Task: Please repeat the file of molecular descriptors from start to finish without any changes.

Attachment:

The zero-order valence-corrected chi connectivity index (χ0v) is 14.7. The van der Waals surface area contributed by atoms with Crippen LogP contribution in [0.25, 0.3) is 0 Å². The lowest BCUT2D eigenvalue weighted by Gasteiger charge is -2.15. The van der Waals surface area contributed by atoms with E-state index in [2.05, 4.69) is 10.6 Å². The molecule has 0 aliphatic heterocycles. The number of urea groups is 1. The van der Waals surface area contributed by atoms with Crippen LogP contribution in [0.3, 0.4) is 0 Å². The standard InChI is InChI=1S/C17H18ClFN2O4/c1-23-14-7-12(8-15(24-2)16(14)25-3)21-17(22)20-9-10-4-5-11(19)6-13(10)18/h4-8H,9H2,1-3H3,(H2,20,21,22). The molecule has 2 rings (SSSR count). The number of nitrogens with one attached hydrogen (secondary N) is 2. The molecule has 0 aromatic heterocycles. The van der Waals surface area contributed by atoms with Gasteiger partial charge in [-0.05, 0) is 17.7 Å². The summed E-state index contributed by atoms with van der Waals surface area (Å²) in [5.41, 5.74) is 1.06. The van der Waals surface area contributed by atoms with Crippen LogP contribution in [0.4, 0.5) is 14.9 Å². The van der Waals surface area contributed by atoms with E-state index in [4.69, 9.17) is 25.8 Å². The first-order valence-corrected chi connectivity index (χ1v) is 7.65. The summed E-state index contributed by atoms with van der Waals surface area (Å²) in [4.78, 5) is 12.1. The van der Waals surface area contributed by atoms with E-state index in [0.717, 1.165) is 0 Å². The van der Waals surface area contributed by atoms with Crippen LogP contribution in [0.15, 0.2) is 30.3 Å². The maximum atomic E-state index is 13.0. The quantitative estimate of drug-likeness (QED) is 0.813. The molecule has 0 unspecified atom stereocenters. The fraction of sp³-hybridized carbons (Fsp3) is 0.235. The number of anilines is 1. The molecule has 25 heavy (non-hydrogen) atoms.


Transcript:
The zero-order valence-corrected chi connectivity index (χ0v) is 14.7. The van der Waals surface area contributed by atoms with Crippen LogP contribution in [0.25, 0.3) is 0 Å². The lowest BCUT2D eigenvalue weighted by Gasteiger charge is -2.15. The van der Waals surface area contributed by atoms with E-state index in [2.05, 4.69) is 10.6 Å². The molecule has 0 aliphatic heterocycles. The number of urea groups is 1. The van der Waals surface area contributed by atoms with Crippen LogP contribution in [0.3, 0.4) is 0 Å². The standard InChI is InChI=1S/C17H18ClFN2O4/c1-23-14-7-12(8-15(24-2)16(14)25-3)21-17(22)20-9-10-4-5-11(19)6-13(10)18/h4-8H,9H2,1-3H3,(H2,20,21,22). The molecule has 2 rings (SSSR count). The number of nitrogens with one attached hydrogen (secondary N) is 2. The molecule has 0 aromatic heterocycles. The van der Waals surface area contributed by atoms with Gasteiger partial charge in [-0.05, 0) is 17.7 Å². The summed E-state index contributed by atoms with van der Waals surface area (Å²) in [5.41, 5.74) is 1.06. The van der Waals surface area contributed by atoms with Crippen LogP contribution in [0.4, 0.5) is 14.9 Å². The van der Waals surface area contributed by atoms with E-state index in [4.69, 9.17) is 25.8 Å². The first-order valence-corrected chi connectivity index (χ1v) is 7.65. The summed E-state index contributed by atoms with van der Waals surface area (Å²) in [4.78, 5) is 12.1. The van der Waals surface area contributed by atoms with E-state index in [0.717, 1.165) is 0 Å². The van der Waals surface area contributed by atoms with Crippen LogP contribution in [0.15, 0.2) is 30.3 Å². The maximum atomic E-state index is 13.0. The quantitative estimate of drug-likeness (QED) is 0.813. The molecule has 0 unspecified atom stereocenters. The fraction of sp³-hybridized carbons (Fsp3) is 0.235. The number of anilines is 1. The molecule has 25 heavy (non-hydrogen) atoms.